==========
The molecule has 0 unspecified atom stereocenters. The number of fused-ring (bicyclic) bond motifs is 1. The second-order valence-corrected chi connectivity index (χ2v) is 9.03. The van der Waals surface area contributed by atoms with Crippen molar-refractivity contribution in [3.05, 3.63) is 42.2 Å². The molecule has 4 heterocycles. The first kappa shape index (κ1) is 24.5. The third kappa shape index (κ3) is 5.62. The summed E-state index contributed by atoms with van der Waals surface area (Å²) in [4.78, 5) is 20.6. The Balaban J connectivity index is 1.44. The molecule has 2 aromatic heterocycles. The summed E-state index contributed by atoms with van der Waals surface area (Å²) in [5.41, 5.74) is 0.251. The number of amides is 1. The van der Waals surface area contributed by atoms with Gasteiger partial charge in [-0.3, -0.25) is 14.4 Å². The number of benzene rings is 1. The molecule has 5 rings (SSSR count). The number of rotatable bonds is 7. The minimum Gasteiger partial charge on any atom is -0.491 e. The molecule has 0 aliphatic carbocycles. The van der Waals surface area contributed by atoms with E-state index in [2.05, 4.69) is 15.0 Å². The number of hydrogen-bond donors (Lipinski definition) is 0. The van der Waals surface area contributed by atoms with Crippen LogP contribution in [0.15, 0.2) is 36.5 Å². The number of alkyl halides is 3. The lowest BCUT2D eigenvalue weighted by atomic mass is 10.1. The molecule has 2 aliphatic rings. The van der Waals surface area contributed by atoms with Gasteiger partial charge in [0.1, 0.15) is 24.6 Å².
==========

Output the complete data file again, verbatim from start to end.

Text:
The molecule has 0 unspecified atom stereocenters. The number of fused-ring (bicyclic) bond motifs is 1. The second-order valence-corrected chi connectivity index (χ2v) is 9.03. The van der Waals surface area contributed by atoms with Crippen molar-refractivity contribution in [3.05, 3.63) is 42.2 Å². The molecule has 4 heterocycles. The first kappa shape index (κ1) is 24.5. The third kappa shape index (κ3) is 5.62. The summed E-state index contributed by atoms with van der Waals surface area (Å²) in [4.78, 5) is 20.6. The Balaban J connectivity index is 1.44. The molecule has 2 aromatic heterocycles. The summed E-state index contributed by atoms with van der Waals surface area (Å²) in [5.41, 5.74) is 0.251. The number of amides is 1. The van der Waals surface area contributed by atoms with Gasteiger partial charge in [-0.3, -0.25) is 14.4 Å². The number of benzene rings is 1. The molecule has 5 rings (SSSR count). The number of rotatable bonds is 7. The minimum Gasteiger partial charge on any atom is -0.491 e. The molecule has 0 aliphatic carbocycles. The van der Waals surface area contributed by atoms with E-state index in [2.05, 4.69) is 15.0 Å². The number of hydrogen-bond donors (Lipinski definition) is 0. The van der Waals surface area contributed by atoms with Crippen LogP contribution in [0.15, 0.2) is 36.5 Å². The number of alkyl halides is 3. The lowest BCUT2D eigenvalue weighted by atomic mass is 10.1. The molecule has 2 aliphatic rings. The van der Waals surface area contributed by atoms with Gasteiger partial charge in [0.1, 0.15) is 24.6 Å².